What is Review? | Definition, Process, Pros and Cons

Organisations often resort to periodical audits to verify the condition of their financial health and operations. However, not all organisations can afford to bear the expenses of periodical audits. Nor do they require a thorough examination like audit all the time.


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Test your knowledge about topics related to finance

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A 'Debenture' is?

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If  a bank thinks lending money  to a certain business is risky it will:

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Earnings per share show investors the __________ earned per outstanding share of stock.

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Which is not a cash activity listed on the cash flow statement?

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Why do companies engage in M&A?

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This is where the role of a review comes into play. A review is a form of assurance engagement that entails a formal examination of the financial statements of an organisation.

The procedures involved are fewer than those of audits, and the level of assurance is negative or limited instead of reasonable.

Besides that, the opinions rendered in a review regarding the plausibility of some financial statements will be somewhat like “so far no issues have come to our attention” or “the statements do not comply with the required framework or standards.

How is a review conducted?

Generally, a review engagement is conducted after the financial statements of an organisation have already been prepared and verified to be error-free. The concerned organisation then employs an external auditor or accountant to review the financial reports.

A review engagement generally entails the following steps:

  1. Making inquiries and examining financial reports.
  2. Inspecting the accounting principles and practices of the concerned organisation.
  3. Applying analytical procedures to compare current year balances with that of the previous year or the current year balances with that of the auditor’s expectations.

If the auditor or the accountant encounters some unexpected results, inquiries regarding the management or staff may be made.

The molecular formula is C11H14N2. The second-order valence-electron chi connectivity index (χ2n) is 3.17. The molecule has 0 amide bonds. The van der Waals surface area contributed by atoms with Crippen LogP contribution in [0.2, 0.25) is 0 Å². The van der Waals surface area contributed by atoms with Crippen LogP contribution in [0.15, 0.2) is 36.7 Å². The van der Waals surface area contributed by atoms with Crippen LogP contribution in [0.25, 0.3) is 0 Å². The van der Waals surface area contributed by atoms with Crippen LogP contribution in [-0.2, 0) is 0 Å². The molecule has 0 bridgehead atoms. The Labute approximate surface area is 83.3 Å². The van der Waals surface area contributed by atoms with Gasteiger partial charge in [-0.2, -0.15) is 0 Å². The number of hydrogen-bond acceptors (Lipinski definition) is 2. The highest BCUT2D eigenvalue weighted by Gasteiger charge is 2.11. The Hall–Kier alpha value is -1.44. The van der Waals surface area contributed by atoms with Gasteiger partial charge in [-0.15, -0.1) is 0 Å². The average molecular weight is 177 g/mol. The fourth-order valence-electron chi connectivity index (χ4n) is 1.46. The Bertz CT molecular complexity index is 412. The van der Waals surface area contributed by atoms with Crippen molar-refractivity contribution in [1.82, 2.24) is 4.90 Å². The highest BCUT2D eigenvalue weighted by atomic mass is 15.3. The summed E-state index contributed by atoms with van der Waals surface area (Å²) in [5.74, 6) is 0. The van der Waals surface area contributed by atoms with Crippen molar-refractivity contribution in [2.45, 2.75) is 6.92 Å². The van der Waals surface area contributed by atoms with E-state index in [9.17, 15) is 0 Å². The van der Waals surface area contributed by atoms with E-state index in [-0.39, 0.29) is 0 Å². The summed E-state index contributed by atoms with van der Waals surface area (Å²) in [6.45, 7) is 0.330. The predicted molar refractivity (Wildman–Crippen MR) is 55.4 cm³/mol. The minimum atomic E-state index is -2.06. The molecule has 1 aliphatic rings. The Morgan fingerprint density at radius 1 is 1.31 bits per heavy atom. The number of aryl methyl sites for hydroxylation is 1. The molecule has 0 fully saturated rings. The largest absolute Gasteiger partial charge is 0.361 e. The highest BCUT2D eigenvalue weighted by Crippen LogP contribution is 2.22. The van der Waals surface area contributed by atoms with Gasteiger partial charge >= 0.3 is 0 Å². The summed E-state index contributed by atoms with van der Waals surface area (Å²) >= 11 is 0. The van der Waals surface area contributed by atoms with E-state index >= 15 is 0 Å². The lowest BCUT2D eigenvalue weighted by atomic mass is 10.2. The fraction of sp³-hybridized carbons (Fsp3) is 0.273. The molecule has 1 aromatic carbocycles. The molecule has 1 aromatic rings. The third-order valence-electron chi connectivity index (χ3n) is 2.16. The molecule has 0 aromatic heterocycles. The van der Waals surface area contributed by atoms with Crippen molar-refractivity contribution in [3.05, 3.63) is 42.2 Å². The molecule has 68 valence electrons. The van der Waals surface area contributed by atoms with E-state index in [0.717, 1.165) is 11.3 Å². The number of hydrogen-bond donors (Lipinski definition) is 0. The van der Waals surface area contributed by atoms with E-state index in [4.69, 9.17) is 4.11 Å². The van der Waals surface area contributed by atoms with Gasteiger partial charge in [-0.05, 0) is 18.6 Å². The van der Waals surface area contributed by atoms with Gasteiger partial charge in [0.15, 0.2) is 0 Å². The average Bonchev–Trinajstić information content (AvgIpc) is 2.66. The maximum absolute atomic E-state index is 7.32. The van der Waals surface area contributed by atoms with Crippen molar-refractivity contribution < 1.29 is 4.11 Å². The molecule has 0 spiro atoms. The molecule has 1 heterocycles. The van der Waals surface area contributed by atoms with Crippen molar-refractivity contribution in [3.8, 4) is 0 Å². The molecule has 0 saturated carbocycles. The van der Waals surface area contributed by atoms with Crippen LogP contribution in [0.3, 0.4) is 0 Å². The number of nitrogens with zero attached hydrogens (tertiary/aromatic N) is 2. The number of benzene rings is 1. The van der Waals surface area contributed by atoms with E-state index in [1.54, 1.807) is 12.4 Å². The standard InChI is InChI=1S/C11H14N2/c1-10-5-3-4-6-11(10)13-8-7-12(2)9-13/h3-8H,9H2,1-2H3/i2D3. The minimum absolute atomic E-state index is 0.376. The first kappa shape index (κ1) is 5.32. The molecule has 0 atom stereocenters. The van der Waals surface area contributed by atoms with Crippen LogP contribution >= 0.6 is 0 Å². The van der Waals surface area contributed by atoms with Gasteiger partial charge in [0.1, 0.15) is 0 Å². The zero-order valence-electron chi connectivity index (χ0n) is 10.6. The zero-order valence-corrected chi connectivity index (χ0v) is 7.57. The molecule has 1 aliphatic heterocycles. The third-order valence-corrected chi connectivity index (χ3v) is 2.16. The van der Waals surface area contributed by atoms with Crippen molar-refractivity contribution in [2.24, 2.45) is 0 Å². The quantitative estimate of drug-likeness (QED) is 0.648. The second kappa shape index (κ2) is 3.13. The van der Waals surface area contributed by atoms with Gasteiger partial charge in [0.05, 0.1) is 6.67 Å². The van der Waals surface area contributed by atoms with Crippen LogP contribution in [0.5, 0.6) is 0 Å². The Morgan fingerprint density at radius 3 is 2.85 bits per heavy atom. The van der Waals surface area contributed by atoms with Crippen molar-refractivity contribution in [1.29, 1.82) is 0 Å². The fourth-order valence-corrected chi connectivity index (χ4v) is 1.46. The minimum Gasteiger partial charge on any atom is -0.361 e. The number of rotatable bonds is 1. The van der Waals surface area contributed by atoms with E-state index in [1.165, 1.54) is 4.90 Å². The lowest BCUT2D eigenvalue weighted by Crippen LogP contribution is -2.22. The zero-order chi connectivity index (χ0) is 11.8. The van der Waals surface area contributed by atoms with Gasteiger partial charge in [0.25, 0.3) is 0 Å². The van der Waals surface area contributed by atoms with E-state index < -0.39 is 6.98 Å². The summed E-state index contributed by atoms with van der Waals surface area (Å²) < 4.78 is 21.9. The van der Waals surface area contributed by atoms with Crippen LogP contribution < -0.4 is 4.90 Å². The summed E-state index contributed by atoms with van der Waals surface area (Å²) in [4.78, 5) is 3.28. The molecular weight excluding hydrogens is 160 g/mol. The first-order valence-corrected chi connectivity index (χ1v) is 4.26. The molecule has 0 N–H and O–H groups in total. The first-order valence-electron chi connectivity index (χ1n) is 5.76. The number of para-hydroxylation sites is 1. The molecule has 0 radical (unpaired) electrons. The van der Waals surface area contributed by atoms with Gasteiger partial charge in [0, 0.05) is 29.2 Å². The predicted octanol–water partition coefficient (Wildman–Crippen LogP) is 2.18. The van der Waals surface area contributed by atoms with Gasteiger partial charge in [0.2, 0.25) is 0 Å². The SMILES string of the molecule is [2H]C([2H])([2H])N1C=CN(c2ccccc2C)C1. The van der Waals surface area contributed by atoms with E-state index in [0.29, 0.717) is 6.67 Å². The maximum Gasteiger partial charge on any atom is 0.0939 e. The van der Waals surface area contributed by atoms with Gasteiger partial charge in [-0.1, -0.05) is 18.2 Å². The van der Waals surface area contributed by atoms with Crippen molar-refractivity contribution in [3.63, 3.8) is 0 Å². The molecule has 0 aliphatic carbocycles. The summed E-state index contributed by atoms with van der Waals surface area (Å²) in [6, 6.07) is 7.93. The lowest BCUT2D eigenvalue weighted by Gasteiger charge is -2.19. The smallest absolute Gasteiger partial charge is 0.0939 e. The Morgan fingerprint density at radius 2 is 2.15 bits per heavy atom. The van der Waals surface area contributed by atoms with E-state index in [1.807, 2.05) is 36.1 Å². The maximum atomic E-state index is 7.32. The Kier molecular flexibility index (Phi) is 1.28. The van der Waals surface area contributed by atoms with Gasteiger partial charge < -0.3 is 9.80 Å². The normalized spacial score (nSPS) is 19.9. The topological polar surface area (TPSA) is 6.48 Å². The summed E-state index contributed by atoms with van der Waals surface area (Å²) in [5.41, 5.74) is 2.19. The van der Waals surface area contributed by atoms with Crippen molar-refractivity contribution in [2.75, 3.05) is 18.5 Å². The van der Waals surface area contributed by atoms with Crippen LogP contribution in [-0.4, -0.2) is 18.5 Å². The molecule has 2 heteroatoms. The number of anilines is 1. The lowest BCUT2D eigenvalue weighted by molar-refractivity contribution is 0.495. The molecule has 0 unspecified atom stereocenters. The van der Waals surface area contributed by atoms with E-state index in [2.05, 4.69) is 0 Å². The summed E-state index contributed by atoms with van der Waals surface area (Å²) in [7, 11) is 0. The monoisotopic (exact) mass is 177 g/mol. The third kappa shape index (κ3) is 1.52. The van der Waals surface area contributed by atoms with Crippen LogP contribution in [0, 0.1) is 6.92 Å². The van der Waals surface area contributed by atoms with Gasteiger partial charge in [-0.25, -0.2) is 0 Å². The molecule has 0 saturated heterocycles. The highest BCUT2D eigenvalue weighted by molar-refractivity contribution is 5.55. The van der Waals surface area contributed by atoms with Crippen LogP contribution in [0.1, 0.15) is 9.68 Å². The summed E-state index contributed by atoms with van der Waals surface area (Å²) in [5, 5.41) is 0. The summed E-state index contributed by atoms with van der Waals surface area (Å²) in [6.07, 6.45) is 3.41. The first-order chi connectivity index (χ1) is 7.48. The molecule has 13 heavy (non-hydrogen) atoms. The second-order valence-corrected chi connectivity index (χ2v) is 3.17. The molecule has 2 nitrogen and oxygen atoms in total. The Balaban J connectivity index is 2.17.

Following this, if no satisfactory explanation is rendered, the auditor or the accountant may ask for supplementary documents for evidence of the deviation.

Such supplementary documents may include aging schedules, detail schedules and bank statements. Besides that, the auditor may also ask for the legal documents used in the drafting of the financial statements.

As the procedures involved in a review engagement are not that intensive, the auditor cannot give a definite opinion regarding the integrity of the financial statements.

Nevertheless, the results of a review engagement do have the potential to provide an organisation with the much-needed respite using statements like- “based on the reviews conducted by us; no section of your financial statement came to our attention that should be changed or modified to comply with the reporting standards or framework.

Advantages of Review

Despite being a lesser version of an audit, review engagement does have some remarkable benefits.

  1. Relatively cheaper: Review engagements tend to be comparatively inexpensive than audits. Consequently, even smaller organisations can undergo reviews and get their financial statements verified.
  2.  Registered company auditors are not mandatory: Unlike audits, reviews do not necessarily require a certified company auditor. 
  3. Retains the confidence of stakeholders: With periodical reviews, organisations can successfully maintain the trust of their stakeholders like investors, buyers and prospective lenders.
  4. Helps in getting small credits or loans: Reviewed financial statements enable organisations to seek small loans and credits.

Disadvantages of Review

Even though reviews are less expensive than audits, their limitations make them less productive in the verification of an organisation’s financial records. The following are some significant disadvantages of review engagements.

  1. Limited assurance: The level of assurance provided by reviews is lower than that of audits.
  2. Limited examination: The procedures involved in review engagements are far less intensive than that of audits.
  3. Lower fault detection rate: As the procedures involved in reviews are not so thorough, the probability of detecting faults in financial reporting is relatively low.


  1. https://www.emerald.com/insight/content/doi/10.1108/09513579810231493/full/html
  2. https://journals.sagepub.com/doi/abs/10.1177/0148558X9801300203
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